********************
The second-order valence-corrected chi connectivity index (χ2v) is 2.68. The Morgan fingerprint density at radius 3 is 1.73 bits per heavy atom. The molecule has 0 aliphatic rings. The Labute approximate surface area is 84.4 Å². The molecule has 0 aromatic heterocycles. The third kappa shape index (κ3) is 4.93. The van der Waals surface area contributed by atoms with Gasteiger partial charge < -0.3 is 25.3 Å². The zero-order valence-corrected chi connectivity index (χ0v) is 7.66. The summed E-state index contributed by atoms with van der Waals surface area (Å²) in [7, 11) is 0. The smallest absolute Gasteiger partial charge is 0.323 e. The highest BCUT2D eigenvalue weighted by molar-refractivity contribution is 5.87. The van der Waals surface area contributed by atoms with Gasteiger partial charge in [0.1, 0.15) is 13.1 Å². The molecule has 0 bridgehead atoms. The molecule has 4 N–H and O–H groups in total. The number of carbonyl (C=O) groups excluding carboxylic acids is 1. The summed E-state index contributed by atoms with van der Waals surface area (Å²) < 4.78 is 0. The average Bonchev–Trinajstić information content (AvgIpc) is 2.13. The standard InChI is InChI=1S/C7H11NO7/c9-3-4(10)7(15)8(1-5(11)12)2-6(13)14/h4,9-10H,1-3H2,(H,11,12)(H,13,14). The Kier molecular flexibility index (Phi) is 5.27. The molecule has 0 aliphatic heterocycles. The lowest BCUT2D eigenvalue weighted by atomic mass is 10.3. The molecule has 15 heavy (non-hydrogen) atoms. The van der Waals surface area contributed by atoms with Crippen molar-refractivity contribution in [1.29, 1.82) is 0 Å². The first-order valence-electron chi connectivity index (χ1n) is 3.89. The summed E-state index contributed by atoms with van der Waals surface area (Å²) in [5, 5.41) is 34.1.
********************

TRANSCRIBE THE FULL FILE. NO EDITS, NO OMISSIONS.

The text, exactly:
The second-order valence-corrected chi connectivity index (χ2v) is 2.68. The Morgan fingerprint density at radius 3 is 1.73 bits per heavy atom. The molecule has 0 aliphatic rings. The Labute approximate surface area is 84.4 Å². The molecule has 0 aromatic heterocycles. The third kappa shape index (κ3) is 4.93. The van der Waals surface area contributed by atoms with Gasteiger partial charge < -0.3 is 25.3 Å². The zero-order valence-corrected chi connectivity index (χ0v) is 7.66. The summed E-state index contributed by atoms with van der Waals surface area (Å²) in [7, 11) is 0. The smallest absolute Gasteiger partial charge is 0.323 e. The highest BCUT2D eigenvalue weighted by molar-refractivity contribution is 5.87. The van der Waals surface area contributed by atoms with Gasteiger partial charge in [0.1, 0.15) is 13.1 Å². The molecule has 0 bridgehead atoms. The molecule has 4 N–H and O–H groups in total. The number of carbonyl (C=O) groups excluding carboxylic acids is 1. The summed E-state index contributed by atoms with van der Waals surface area (Å²) < 4.78 is 0. The average Bonchev–Trinajstić information content (AvgIpc) is 2.13. The standard InChI is InChI=1S/C7H11NO7/c9-3-4(10)7(15)8(1-5(11)12)2-6(13)14/h4,9-10H,1-3H2,(H,11,12)(H,13,14). The Kier molecular flexibility index (Phi) is 5.27. The molecule has 0 aliphatic heterocycles. The lowest BCUT2D eigenvalue weighted by atomic mass is 10.3. The molecule has 15 heavy (non-hydrogen) atoms. The van der Waals surface area contributed by atoms with Crippen molar-refractivity contribution in [1.29, 1.82) is 0 Å². The first-order valence-electron chi connectivity index (χ1n) is 3.89. The summed E-state index contributed by atoms with van der Waals surface area (Å²) in [5, 5.41) is 34.1.